The Bride’s Farewell

I’ve been a huge fan of Meg Rosoff since she released How I Live Now back in 2004, and although The Bride’s Farewell, isn’t as new as her new novel Vamoose, which I still haven’t gotten my hands on yet, it was the last of her novels to be released here in the States. I’ve read this novel around 6 times, and the last time I read it I wrote a critical paper for one of my classes on the main character, and how she switched gender roles, and was atypical for the time period in which the author was having the character live. Nonetheless, The Bride’s Farewell is an enchanting novel, and in a mere 214 pages you get brought into the characters life, and fall in love, not only with her but the world in which she lives.

At the start of the book, you get introduced to Pell Ridley, who has decided to run away on the morning of her wedding to escape the marriage she dreads. The story from then on is of how she survived leaving the house, as a woman, alone in the year of 1850 something. While there are brief interruptions of her formative life, each one gets its own chapter, and serves mainly as background information, as to how Pell got to that point. For those who have read Meg Rosoff’s other works, Pell Ridley is similar to How I Live Now‘s Daisy, in that she is strong, and opinionated, but entirely different otherwise. While Daisy gives into her love, Pell rejects it, and if you’re looking for a book that is filled with romance and adventure, only one of those things will be fulfilled with this book, and it’s certainly not romance. Pell lived an exciting, life, and the story does not end with her death, but rather a new sort of beginning for her character.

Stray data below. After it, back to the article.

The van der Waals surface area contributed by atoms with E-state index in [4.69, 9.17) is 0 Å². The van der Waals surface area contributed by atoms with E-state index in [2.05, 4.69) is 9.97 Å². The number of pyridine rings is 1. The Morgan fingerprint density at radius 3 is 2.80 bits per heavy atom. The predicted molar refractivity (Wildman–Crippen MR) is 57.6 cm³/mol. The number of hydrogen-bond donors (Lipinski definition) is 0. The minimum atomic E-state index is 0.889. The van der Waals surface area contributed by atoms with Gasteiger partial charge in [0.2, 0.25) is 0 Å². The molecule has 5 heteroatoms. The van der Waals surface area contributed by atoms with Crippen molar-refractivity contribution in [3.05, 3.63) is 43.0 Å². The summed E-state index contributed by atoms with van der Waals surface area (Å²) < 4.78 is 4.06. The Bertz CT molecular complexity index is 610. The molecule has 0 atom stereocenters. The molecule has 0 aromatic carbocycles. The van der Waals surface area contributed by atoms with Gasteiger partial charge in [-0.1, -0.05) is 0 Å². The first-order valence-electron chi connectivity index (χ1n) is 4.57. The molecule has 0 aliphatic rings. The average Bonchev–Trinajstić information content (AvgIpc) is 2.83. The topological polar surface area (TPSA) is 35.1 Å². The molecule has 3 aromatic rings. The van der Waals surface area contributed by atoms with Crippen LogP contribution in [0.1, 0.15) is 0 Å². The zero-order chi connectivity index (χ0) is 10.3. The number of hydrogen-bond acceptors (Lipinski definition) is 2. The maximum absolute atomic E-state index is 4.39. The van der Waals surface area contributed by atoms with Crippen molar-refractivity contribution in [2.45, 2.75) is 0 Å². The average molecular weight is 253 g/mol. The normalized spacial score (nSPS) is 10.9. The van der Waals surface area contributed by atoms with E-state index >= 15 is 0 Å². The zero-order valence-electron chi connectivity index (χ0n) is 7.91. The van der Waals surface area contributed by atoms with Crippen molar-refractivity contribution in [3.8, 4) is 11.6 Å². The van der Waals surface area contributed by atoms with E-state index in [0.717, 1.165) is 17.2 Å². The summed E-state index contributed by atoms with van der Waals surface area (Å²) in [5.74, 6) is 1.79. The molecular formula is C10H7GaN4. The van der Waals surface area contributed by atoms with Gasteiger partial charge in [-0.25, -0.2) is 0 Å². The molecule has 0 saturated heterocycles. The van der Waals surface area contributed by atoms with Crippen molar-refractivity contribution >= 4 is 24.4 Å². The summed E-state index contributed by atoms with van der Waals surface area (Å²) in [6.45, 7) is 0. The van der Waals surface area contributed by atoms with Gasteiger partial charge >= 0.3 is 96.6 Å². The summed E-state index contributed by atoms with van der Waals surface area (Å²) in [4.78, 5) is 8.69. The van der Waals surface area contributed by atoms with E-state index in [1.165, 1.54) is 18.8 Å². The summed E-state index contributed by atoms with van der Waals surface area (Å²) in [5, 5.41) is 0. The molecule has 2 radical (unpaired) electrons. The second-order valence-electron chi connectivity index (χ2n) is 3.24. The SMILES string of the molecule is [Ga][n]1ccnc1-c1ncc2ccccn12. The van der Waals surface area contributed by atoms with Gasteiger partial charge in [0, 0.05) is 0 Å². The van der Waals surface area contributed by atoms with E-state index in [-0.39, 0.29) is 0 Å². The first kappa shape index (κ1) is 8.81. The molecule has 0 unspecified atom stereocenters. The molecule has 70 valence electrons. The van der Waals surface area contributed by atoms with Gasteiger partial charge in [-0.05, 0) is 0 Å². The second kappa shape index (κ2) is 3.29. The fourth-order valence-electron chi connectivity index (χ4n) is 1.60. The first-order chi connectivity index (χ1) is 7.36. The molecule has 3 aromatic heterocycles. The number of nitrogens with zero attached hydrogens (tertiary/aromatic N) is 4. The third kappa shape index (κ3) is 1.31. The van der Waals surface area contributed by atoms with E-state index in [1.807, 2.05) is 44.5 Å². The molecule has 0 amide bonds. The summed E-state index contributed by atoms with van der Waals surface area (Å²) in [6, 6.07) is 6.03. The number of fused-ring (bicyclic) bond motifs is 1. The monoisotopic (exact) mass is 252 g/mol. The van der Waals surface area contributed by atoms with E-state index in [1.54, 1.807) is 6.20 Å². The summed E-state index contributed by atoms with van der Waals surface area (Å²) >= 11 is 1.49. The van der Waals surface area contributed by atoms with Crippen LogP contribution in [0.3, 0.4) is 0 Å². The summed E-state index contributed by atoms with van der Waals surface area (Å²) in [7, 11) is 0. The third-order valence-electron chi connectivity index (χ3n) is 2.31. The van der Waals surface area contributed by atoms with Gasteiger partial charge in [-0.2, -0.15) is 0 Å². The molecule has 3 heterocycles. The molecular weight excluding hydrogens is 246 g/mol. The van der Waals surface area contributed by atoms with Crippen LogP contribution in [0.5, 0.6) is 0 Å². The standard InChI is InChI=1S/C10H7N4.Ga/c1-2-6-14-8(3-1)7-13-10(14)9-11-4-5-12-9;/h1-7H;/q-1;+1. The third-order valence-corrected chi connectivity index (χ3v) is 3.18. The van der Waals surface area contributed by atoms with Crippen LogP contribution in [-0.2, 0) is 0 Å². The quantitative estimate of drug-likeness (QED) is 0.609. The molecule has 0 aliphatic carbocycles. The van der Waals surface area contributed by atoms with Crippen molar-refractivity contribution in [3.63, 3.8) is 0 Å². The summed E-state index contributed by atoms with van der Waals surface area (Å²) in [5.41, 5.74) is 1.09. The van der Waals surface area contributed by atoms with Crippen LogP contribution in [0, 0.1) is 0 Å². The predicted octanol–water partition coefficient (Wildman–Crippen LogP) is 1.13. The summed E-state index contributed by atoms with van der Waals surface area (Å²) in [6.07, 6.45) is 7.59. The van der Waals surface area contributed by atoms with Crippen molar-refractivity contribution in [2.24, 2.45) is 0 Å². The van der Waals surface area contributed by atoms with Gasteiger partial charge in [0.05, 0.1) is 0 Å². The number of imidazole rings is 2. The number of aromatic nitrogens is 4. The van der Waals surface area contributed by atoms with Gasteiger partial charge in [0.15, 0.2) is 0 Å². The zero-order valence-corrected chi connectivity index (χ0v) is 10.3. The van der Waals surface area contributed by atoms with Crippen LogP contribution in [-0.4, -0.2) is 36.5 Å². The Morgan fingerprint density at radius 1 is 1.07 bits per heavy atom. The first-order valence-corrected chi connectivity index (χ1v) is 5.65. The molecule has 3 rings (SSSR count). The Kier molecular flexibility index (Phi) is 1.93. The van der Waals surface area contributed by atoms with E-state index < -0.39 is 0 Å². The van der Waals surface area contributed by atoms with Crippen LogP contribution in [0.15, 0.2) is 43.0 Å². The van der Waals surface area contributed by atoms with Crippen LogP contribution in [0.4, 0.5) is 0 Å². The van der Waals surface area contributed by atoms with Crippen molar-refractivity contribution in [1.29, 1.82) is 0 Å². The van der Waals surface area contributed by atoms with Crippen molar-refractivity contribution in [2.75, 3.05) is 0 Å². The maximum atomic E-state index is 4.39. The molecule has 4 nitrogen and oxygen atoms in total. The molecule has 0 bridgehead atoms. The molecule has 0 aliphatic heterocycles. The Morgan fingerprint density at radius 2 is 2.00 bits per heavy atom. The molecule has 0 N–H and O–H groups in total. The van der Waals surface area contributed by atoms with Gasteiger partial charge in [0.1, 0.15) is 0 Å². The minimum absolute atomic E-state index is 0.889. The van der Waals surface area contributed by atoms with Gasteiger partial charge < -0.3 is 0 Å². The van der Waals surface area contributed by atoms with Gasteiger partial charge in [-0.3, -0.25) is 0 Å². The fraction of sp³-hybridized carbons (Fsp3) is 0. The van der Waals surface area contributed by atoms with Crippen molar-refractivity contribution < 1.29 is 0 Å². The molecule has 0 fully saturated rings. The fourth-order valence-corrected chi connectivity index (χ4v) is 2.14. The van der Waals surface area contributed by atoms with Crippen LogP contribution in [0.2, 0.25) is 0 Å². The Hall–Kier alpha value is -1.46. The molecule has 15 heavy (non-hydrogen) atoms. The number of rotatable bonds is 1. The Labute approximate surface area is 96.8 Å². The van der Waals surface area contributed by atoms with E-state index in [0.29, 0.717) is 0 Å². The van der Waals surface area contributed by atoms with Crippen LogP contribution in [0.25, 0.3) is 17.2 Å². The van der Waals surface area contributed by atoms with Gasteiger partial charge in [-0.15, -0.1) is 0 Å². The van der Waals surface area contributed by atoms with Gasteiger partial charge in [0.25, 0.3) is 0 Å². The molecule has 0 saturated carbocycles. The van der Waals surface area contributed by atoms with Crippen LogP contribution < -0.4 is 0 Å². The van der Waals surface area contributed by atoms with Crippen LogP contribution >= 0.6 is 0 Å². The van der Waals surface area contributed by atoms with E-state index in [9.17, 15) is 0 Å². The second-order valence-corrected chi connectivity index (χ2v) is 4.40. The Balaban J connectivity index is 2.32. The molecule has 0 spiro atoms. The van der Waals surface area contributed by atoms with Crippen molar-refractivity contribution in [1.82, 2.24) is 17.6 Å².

I sincerely hope I haven’t given too much of the book away, but it is one that I have thoroughly enjoyed time and time again, and for fans of Rosoff’s earlier work this book will be a great read, until her upcoming book There is No Dog, which is slated to be released in Spring 2011 in England, is made available to American publishers.

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